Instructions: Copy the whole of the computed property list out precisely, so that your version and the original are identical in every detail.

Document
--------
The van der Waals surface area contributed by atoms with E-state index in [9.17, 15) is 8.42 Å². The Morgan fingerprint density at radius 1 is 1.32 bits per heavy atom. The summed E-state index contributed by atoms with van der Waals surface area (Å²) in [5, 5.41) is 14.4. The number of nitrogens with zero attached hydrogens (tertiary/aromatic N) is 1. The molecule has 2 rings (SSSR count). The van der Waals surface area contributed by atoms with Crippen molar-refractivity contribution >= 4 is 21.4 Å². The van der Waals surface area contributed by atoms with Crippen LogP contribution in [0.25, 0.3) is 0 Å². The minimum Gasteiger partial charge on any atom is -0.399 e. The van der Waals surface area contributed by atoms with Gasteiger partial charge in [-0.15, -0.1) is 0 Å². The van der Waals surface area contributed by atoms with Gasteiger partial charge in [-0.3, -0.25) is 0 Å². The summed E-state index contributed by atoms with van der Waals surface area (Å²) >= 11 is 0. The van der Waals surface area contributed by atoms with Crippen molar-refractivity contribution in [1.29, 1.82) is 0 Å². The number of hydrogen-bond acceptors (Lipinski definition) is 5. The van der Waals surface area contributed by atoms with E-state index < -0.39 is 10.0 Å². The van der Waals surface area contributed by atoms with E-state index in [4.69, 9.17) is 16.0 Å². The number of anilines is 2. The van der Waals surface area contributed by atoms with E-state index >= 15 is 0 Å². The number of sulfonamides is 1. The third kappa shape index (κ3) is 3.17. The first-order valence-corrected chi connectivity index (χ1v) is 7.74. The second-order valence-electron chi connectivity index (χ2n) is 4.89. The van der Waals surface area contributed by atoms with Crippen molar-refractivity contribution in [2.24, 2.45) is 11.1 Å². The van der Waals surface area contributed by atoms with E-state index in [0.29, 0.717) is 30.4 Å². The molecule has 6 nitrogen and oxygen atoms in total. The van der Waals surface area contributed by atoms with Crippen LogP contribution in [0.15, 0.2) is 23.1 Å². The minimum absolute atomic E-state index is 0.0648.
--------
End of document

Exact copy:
The van der Waals surface area contributed by atoms with E-state index in [9.17, 15) is 8.42 Å². The Morgan fingerprint density at radius 1 is 1.32 bits per heavy atom. The summed E-state index contributed by atoms with van der Waals surface area (Å²) in [5, 5.41) is 14.4. The number of nitrogens with zero attached hydrogens (tertiary/aromatic N) is 1. The molecule has 2 rings (SSSR count). The van der Waals surface area contributed by atoms with Crippen molar-refractivity contribution >= 4 is 21.4 Å². The van der Waals surface area contributed by atoms with Crippen LogP contribution in [0.25, 0.3) is 0 Å². The minimum Gasteiger partial charge on any atom is -0.399 e. The van der Waals surface area contributed by atoms with Gasteiger partial charge in [-0.15, -0.1) is 0 Å². The van der Waals surface area contributed by atoms with Gasteiger partial charge in [-0.3, -0.25) is 0 Å². The summed E-state index contributed by atoms with van der Waals surface area (Å²) >= 11 is 0. The van der Waals surface area contributed by atoms with Crippen molar-refractivity contribution in [1.29, 1.82) is 0 Å². The number of hydrogen-bond acceptors (Lipinski definition) is 5. The van der Waals surface area contributed by atoms with E-state index < -0.39 is 10.0 Å². The van der Waals surface area contributed by atoms with E-state index in [4.69, 9.17) is 16.0 Å². The number of anilines is 2. The van der Waals surface area contributed by atoms with E-state index >= 15 is 0 Å². The number of sulfonamides is 1. The third kappa shape index (κ3) is 3.17. The first-order valence-corrected chi connectivity index (χ1v) is 7.74. The second-order valence-electron chi connectivity index (χ2n) is 4.89. The van der Waals surface area contributed by atoms with Crippen molar-refractivity contribution in [2.24, 2.45) is 11.1 Å². The van der Waals surface area contributed by atoms with E-state index in [0.29, 0.717) is 30.4 Å². The molecule has 6 nitrogen and oxygen atoms in total. The van der Waals surface area contributed by atoms with Crippen LogP contribution in [0.15, 0.2) is 23.1 Å². The minimum absolute atomic E-state index is 0.0648.